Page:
The questions of whether and how the global economy and human rights interrelate and interact have excited much recent controversy on the streets, in the courts and legislatures, in corporate board rooms and in the corridors of the UN and the international trade and financial organizations. It is a controversy that will almost certainly intensify over the next few years. The debate is controversial because it is important, and it is important because it involves two great globalizing forces namely, the promotion of free market ideology through trade liberalization and the protection of human rights through the universalization of the norms that underpin human dignity. On the face of it the two projects do sit easily together. Are they, in fact, implacably opposed to each other? Where or how do they overlap and what are the consequences or opportunities presented thereby? What role can the law play in regulating their interaction whether it be domestic or international law, 'hard' or 'soft' law. And what or who are the real actors behind the economic and human rights power blocs on the global stage? This unit seeks both to frame these questions and to address them by reference to the most recent discussion, thinking and action in the area.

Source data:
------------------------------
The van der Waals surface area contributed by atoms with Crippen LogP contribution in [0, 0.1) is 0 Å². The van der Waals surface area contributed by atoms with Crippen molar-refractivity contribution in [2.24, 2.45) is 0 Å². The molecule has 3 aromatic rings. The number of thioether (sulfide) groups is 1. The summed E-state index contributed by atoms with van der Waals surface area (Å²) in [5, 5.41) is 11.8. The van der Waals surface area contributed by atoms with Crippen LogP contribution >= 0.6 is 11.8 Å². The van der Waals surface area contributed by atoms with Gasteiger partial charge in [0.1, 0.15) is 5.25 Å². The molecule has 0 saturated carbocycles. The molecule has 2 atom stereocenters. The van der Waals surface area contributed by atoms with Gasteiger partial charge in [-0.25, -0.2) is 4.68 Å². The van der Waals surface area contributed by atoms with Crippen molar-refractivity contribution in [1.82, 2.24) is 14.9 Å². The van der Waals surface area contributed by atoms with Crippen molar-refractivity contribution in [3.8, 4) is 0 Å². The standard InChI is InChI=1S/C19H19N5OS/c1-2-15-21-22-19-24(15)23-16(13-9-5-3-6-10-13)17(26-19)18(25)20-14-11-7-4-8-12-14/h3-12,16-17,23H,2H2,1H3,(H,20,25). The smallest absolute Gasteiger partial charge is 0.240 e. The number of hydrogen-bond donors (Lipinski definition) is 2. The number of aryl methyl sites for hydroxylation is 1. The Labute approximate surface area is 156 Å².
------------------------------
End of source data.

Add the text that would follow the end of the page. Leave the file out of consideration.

May 18, 19 and 25, 26 (9-5)
class participation (20%), 7000wd essay (80%)
Master of Law and International Development students may undertake this unit as an elective or capstone unit
LAWS5178 or LAWS3478